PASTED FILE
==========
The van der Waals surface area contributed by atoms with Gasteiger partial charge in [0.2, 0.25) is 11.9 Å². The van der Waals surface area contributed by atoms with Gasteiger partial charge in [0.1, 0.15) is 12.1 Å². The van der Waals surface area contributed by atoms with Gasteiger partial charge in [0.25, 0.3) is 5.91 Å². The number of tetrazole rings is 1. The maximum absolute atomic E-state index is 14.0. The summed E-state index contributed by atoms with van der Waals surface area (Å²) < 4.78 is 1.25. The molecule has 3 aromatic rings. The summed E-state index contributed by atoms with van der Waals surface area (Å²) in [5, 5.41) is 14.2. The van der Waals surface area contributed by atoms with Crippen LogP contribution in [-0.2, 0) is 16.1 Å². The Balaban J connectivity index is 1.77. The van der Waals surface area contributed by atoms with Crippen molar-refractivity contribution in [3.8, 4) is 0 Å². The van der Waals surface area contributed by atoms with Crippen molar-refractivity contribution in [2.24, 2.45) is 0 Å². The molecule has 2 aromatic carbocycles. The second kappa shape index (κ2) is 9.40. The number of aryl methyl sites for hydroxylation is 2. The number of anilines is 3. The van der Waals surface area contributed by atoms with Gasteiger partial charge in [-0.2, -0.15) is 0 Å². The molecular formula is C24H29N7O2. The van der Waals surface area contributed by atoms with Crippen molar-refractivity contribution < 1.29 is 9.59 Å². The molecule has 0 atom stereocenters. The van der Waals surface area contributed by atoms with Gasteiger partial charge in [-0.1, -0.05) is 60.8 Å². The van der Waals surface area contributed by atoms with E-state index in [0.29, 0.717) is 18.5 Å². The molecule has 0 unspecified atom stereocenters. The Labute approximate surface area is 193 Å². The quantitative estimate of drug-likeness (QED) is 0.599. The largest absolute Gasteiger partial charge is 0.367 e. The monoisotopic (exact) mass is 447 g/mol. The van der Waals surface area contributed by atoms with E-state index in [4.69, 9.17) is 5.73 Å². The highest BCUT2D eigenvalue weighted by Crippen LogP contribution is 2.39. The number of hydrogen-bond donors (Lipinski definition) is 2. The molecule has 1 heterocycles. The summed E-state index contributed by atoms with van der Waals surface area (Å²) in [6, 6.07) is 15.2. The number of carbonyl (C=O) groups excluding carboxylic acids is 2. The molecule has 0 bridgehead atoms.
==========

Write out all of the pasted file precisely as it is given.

The van der Waals surface area contributed by atoms with Gasteiger partial charge in [0.2, 0.25) is 11.9 Å². The van der Waals surface area contributed by atoms with Gasteiger partial charge in [0.1, 0.15) is 12.1 Å². The van der Waals surface area contributed by atoms with Gasteiger partial charge in [0.25, 0.3) is 5.91 Å². The number of tetrazole rings is 1. The maximum absolute atomic E-state index is 14.0. The summed E-state index contributed by atoms with van der Waals surface area (Å²) < 4.78 is 1.25. The molecule has 3 aromatic rings. The summed E-state index contributed by atoms with van der Waals surface area (Å²) in [5, 5.41) is 14.2. The van der Waals surface area contributed by atoms with Crippen LogP contribution in [-0.2, 0) is 16.1 Å². The Balaban J connectivity index is 1.77. The van der Waals surface area contributed by atoms with Crippen molar-refractivity contribution in [3.8, 4) is 0 Å². The van der Waals surface area contributed by atoms with Crippen molar-refractivity contribution in [2.24, 2.45) is 0 Å². The molecule has 2 aromatic carbocycles. The second kappa shape index (κ2) is 9.40. The number of aryl methyl sites for hydroxylation is 2. The number of anilines is 3. The van der Waals surface area contributed by atoms with Gasteiger partial charge in [-0.2, -0.15) is 0 Å². The molecular formula is C24H29N7O2. The van der Waals surface area contributed by atoms with Crippen molar-refractivity contribution < 1.29 is 9.59 Å². The molecule has 0 atom stereocenters. The van der Waals surface area contributed by atoms with Gasteiger partial charge in [-0.1, -0.05) is 60.8 Å². The van der Waals surface area contributed by atoms with E-state index in [0.29, 0.717) is 18.5 Å². The molecule has 0 unspecified atom stereocenters. The Labute approximate surface area is 193 Å². The quantitative estimate of drug-likeness (QED) is 0.599. The largest absolute Gasteiger partial charge is 0.367 e. The monoisotopic (exact) mass is 447 g/mol. The van der Waals surface area contributed by atoms with E-state index in [4.69, 9.17) is 5.73 Å². The highest BCUT2D eigenvalue weighted by Crippen LogP contribution is 2.39. The number of hydrogen-bond donors (Lipinski definition) is 2. The molecule has 1 heterocycles. The summed E-state index contributed by atoms with van der Waals surface area (Å²) in [6, 6.07) is 15.2. The number of carbonyl (C=O) groups excluding carboxylic acids is 2. The molecule has 0 bridgehead atoms.